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The Treehouse

by Elizabeth Keller

It was in the Thunder bunker, the nicest of the bunch. There was no system to the assignments, of course. That would take too much of their energy. Foot-stomping and elbows came into play.
Her corner of the underground room was covered in newspaper clippings, the words held together and onto the dirt wall with dry sticks and torn-off fingernails. The girl coughed, splattering blood onto her chapped lips. She darted out her tongue, lapped it up.
She woke up suddenly, eyes wild and taking in the sprawled forms around her. Her lips twitched as if she was about to speak, but she stopped herself. Water was too precious to be wasted on that in this new world. She crept over to the opening and stuck her head through, looking around at the desolate landscape and then back at her bed, some sort of heated internal debate taking place.
The outside won, and now she was scrambling out, dust was clinging to her knotted hair, a tangle of arms and legs and nails gripping the dirt and dead grass, desperate, drowning in the thick dead air.
Then she was running, past the cracked fields dotted with the mounds of dust signifying bunker entrances, past the boarded-up general store and peeling parking lot, the billboard still legible in faded letters, the dry lakebed, and the dry riverbed, past the mines and the well, and the ditches, and the dead trees and plants, and out through the fields, kicking up clouds of dust and crumbling leaves.
And further. Her legs and throat burned and she couldn’t remember the last time she’d drunk but now it didn’t matter, she couldn’t turn back, so she kept going.
It used to be a forest there, and she stumbled and tripped on a root. Her face hit the ground and she tasted blood again as she tried to cough, her head spinning and the world going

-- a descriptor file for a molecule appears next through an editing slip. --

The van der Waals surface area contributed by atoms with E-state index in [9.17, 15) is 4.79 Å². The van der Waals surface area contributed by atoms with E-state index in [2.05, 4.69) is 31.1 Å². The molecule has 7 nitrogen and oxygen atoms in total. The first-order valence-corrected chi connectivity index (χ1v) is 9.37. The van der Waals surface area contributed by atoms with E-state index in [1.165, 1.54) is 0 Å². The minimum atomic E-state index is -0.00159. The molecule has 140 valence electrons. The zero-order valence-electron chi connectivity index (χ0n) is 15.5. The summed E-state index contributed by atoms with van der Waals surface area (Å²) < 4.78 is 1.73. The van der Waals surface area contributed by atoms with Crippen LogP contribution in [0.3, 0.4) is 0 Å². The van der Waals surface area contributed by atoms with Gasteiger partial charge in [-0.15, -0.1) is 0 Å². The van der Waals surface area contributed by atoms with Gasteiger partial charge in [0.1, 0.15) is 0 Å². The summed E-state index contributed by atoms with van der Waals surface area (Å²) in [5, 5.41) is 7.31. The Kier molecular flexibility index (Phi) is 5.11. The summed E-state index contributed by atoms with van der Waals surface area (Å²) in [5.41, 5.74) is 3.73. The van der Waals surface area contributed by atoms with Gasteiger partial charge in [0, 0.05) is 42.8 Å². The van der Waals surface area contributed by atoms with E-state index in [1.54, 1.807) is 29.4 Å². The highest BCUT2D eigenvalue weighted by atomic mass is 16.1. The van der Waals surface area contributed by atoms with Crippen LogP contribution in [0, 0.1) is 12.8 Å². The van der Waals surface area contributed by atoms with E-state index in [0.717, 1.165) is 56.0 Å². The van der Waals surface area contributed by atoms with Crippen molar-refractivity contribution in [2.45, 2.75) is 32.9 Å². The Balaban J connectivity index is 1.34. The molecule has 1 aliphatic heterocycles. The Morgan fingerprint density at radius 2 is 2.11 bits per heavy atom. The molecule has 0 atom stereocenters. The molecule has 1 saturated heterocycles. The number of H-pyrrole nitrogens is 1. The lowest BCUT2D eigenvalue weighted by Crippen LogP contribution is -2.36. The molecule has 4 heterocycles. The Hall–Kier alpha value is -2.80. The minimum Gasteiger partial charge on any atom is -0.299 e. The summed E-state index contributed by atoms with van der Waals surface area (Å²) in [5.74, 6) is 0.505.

gray, then green, then flickering back to life briefly, and with a last burst of energy she opened her mouth and a croak came out, the first sound she remembered making for a long, long time. Then the world flickered again, this time to black, and her energy disappeared.
It must have felt like no time at all when she opened her eyes again, but that really wasn’t the case. Time has a tendency to do that. Nonetheless, she woke up staring at the half-rotten planks of a wooden ceiling with something cool around her lips and dribbling down her cheeks. Some liquid had made its way into her mouth, so she swallowed. Her throat was painfully sore and swallowing took more work than she anticipated, but she managed and felt her energy slowly coming back.
“Took you long enough.” The voice was warm and smooth, telling of water and use. “Who...” The girl stopped and swallowed again, willing her voice to come back. “They called me Gale.”
“You ran?” Her voice was getting stronger.

“I ran. I found this place, I think it was built as a treehouse before.” “Before the sky closed?”
“Before what else? There used to be a spring underneath. Of course it’s dried up now, but I collected all that I could.” Gale gestured to the row of miscellaneous jugs behind them. The girl sat up, slowly.
“I never knew how good it could feel to talk. Really talk. Not worrying about the Watchers or the rations or the water.”
“Is that why you ran?”

“I didn’t think. I think so.” “What’s it like there now?”

“It’s dry. And barely any water.” The girl sighed and swallowed again. “There won’t be enough here to last, you know.”
“It doesn’t matter. I can talk.” “That’s why I ran, too.”
“Look, there. Can’t you almost see the sky?”